Hannah and Richard are self-taught and their route into business entailed a very steep learning curve. ‘We had to ask a lot of questions,’ says Hannah. ‘At first, we didn’t know how to make skincare products, where or how to harvest seaweed, or even what it is about seaweed that’s so good for the skin.’ They also learned that you can’t just rock up to any old beach and start picking. They have permission to harvest seaweed from a small, privately-owned cove but only on a small scale. They hand-pick, twice a week, during the low spring tides; anything more industrial (like using a wheel-barrow) requires a licence. There’s been a lot to learn.
Autumn’s learning curve was a case of transferring her creative skills from one medium to another. ‘I was trained to sculpt,’ she says. ‘So, I simply switched from wax carving to sugar craft.’ She did a course to help with the craft side, but she’d always baked (vanilla Swiss butter-cream, apple jelly layers and red velvet sponge were already in her skill-set) and the artistic flair came naturally.
KEEPING IT REAL
A move to the coast usually begins with a stirring of the heart – a love affair with a particular town or place – but successful new ventures need to put practicalities first. Is there a demand for your product or service in, say, Pembrokeshire, South Devon or North Norfolk; is there enough footfall, or is the market too crowded already? Property prices, affordable work space and available resources are also important factors. Some businesses work almost anywhere (restaurants and guest houses, for example) but others are made for coastal locations: deck chair hire, crabbing, surfing, seafood cafés, boat trips, ice cream. Anything that adds to the visitor experience is often the way to go.
For Annie’s gelato business, being by the coast has been ‘amazingly important – buying ice cream is always part of a day out by the sea’. But her model also relies on good local suppliers. Baboo is rooted in the ‘heart of the West Country’s dairy farms’ – its vital ingredient is milk (in Baboo’s case, organic milk).
For Liz, being by the coast has enhanced her work from a creative point of view. The glaze colours on one of her porcelain lamps ‘have been inspired by staring across the glittering water at sunsets far outto sea’, for example. Pelham’s has also been helped by a change in demographic. London, she explains, has come to St Leonards-on-Sea – a factor that has stepped up since lockdown.
As the last year has shown, businesses need resilience to survive. Some have fared better than others: the stand-out successes being takeaway food outlets and online shopping. For Hannah and Richard, online sales have rocketed since lockdown. Website sales have also proved a lifeline for Autumn; when weddings were put on hold, she offered decorative treat boxes and iced cookies by mail order. ‘Don’t put all your eggs in one basket,’ advises Annie. ‘Businesses these days need to be flexible.’ Often they need to be distinctive, too.
‘There has been a transformational change in coastal holidays over the past decade or so,’ says Samantha Richardson, director of the National Coastal Tourism Academy. ‘People are more demanding, they want locally sourced food, sustainable holidays and bespoke experiences, such as foraging with an expert. They want to discover something new and invigorating – hence businesses that offer immersive experiences are booming around the coast.’
TAKING THE NEXT STEP
Annie has plans to expand beyond the Dorset borders (look out for more Baboo beach kiosks, particularly in the West Country), but she doesn’t want to get so big that she loses the artisan side – all her flavours are ‘real’ (rum and coffee, best chocolate, fresh raspberries). ‘The market is dominated by large companies – and I want ice cream buying to be fun.’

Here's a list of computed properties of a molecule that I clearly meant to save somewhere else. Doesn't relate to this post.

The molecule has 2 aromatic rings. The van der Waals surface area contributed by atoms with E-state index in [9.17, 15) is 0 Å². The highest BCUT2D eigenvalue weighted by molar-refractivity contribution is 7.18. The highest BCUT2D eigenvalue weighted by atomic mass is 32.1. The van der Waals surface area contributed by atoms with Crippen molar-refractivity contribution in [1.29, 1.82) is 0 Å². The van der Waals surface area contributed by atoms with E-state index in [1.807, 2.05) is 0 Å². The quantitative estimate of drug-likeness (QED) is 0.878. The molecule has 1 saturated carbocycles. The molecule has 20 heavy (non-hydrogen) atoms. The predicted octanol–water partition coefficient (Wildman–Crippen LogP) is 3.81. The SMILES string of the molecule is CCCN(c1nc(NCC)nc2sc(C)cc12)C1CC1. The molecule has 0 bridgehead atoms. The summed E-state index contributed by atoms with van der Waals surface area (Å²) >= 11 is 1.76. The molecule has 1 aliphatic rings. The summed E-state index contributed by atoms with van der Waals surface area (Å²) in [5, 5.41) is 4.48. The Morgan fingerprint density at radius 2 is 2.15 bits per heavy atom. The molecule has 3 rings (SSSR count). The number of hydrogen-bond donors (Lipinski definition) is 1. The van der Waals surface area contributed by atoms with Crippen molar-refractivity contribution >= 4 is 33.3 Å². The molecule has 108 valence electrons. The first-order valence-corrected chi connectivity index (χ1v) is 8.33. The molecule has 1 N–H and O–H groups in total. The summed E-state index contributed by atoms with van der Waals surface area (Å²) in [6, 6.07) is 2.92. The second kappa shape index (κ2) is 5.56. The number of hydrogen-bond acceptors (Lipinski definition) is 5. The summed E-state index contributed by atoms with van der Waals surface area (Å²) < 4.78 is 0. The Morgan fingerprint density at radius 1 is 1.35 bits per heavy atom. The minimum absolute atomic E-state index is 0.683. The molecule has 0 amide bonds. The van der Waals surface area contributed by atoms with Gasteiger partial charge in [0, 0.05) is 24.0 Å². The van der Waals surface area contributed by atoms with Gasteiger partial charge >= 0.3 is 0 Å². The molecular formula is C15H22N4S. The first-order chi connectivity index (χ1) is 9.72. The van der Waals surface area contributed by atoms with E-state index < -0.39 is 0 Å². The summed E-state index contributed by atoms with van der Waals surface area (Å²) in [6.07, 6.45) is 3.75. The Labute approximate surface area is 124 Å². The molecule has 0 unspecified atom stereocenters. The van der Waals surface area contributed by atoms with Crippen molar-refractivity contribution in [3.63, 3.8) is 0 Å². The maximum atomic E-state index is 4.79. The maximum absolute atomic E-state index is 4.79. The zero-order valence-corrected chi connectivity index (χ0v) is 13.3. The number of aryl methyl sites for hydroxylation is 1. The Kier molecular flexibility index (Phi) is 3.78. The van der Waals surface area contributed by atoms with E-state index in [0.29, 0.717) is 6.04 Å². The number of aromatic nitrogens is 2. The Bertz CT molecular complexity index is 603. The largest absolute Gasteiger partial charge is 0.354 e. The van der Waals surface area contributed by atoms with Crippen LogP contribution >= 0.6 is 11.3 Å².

Autumn is also expanding. Her new Sweet Solstice bakery and patisserie in the coastal town of Alnwick in Northumberland opens this September. ‘It’s a big step,’ she says. The transition from single-handed, home-based business (earning around £10,000 a year) to retail enterprise will entail a step up on marketing, branding, cash flow and forecasting, and she will now become an employer (a manager, a baker and front-of-house staff). ‘Other people do it – so I should be able to do it,’ she says – which is exactly the kind of positive attitude wannabe entrepreneurs need to succeed.
Since they started ‘messing around at home’, Hannah and Richard’s seaweed enterprise has now moved into a three-storey premises, providing space for manufacturing and admin as well as packing and curing soaps. They have taken on part-time help, as well as Koko, their dog – ‘She’s not a founder member,’ says Hannah, ‘but she’s very much part of the company’ – however they have no plans to expand. ‘We don’t want to compromise on quality or lose our environmental integrity,’ adds Hannah. ‘We are happy as we are, making a living by the sea, doing something we love.’
Good advice for starting a business
• The Bournemouth-based National Coastal Tourism Academy offers a free Tourism Maker Tool kit – on ‘how to develop your own coastal visitor experience from market research and pricing structure to fishing trips and fossil foraging’ (coastaltourismacademy.co.uk).
• Visit Britain’s Business Support Hub offers a wealth of free online advice related to start-ups in the tourism sector and includes guidance relating to Covid 19 and Brexit (visitbritain.org/business-advice).
• Visit Britain also produces the Pink Book (the 11th edition was published in April), a guide to legislation for tourist accommodation and attractions, from food hygiene and health and safety to business management and tax. Available at £9.99 plus postage through visitengland.org/pinkbookonline.
• The Government’s Business Support Helpline does what it says on the tin but is mainly aimed at finance and recovery in the wake of Covid 19.
• The Government-backed British Business Bank is a good source of information on start-up loans, funding grants plus advice on skills, growth, marketing and how to test your business or write a business plan (startuploans.co.uk)